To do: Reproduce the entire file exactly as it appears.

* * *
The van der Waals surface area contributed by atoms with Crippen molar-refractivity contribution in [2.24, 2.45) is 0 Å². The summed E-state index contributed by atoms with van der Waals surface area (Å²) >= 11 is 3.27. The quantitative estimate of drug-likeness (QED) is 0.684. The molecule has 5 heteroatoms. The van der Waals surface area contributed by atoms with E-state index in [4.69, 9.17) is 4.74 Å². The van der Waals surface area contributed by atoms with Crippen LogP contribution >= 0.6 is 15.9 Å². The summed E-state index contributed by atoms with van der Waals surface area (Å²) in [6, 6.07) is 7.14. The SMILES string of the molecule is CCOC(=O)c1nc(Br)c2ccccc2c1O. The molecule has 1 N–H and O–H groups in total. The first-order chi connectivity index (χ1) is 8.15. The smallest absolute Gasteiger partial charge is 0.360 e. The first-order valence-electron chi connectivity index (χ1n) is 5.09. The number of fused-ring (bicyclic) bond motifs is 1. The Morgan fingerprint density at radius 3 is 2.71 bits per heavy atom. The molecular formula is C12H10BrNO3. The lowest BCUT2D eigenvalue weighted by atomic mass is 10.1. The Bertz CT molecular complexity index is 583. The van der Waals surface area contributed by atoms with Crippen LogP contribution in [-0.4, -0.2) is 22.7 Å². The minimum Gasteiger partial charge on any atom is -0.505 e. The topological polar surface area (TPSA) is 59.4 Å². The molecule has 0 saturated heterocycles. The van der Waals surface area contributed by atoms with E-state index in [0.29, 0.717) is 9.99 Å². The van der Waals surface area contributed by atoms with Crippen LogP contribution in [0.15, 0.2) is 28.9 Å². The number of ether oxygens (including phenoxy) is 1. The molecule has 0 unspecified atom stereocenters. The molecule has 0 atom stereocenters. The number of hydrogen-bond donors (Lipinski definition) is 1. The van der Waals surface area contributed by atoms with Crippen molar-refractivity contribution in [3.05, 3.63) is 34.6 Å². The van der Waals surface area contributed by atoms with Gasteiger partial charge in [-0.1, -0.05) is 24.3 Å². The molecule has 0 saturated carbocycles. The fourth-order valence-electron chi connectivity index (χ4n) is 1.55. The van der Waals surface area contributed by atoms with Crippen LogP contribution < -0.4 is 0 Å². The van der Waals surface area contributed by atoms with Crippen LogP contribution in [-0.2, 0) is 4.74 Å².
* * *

The van der Waals surface area contributed by atoms with Crippen molar-refractivity contribution in [2.24, 2.45) is 0 Å². The summed E-state index contributed by atoms with van der Waals surface area (Å²) >= 11 is 3.27. The quantitative estimate of drug-likeness (QED) is 0.684. The molecule has 5 heteroatoms. The van der Waals surface area contributed by atoms with E-state index in [4.69, 9.17) is 4.74 Å². The van der Waals surface area contributed by atoms with Crippen LogP contribution >= 0.6 is 15.9 Å². The summed E-state index contributed by atoms with van der Waals surface area (Å²) in [6, 6.07) is 7.14. The SMILES string of the molecule is CCOC(=O)c1nc(Br)c2ccccc2c1O. The molecule has 1 N–H and O–H groups in total. The first-order chi connectivity index (χ1) is 8.15. The smallest absolute Gasteiger partial charge is 0.360 e. The first-order valence-electron chi connectivity index (χ1n) is 5.09. The number of fused-ring (bicyclic) bond motifs is 1. The Morgan fingerprint density at radius 3 is 2.71 bits per heavy atom. The molecular formula is C12H10BrNO3. The lowest BCUT2D eigenvalue weighted by atomic mass is 10.1. The Bertz CT molecular complexity index is 583. The van der Waals surface area contributed by atoms with Crippen LogP contribution in [-0.4, -0.2) is 22.7 Å². The minimum Gasteiger partial charge on any atom is -0.505 e. The topological polar surface area (TPSA) is 59.4 Å². The molecule has 0 saturated heterocycles. The van der Waals surface area contributed by atoms with E-state index in [0.29, 0.717) is 9.99 Å². The van der Waals surface area contributed by atoms with Crippen LogP contribution in [0.15, 0.2) is 28.9 Å². The number of ether oxygens (including phenoxy) is 1. The molecule has 0 unspecified atom stereocenters. The molecule has 0 atom stereocenters. The number of hydrogen-bond donors (Lipinski definition) is 1. The van der Waals surface area contributed by atoms with Crippen molar-refractivity contribution in [3.05, 3.63) is 34.6 Å². The van der Waals surface area contributed by atoms with Gasteiger partial charge in [-0.1, -0.05) is 24.3 Å². The molecule has 0 saturated carbocycles. The fourth-order valence-electron chi connectivity index (χ4n) is 1.55. The van der Waals surface area contributed by atoms with Crippen LogP contribution < -0.4 is 0 Å². The van der Waals surface area contributed by atoms with Crippen LogP contribution in [-0.2, 0) is 4.74 Å².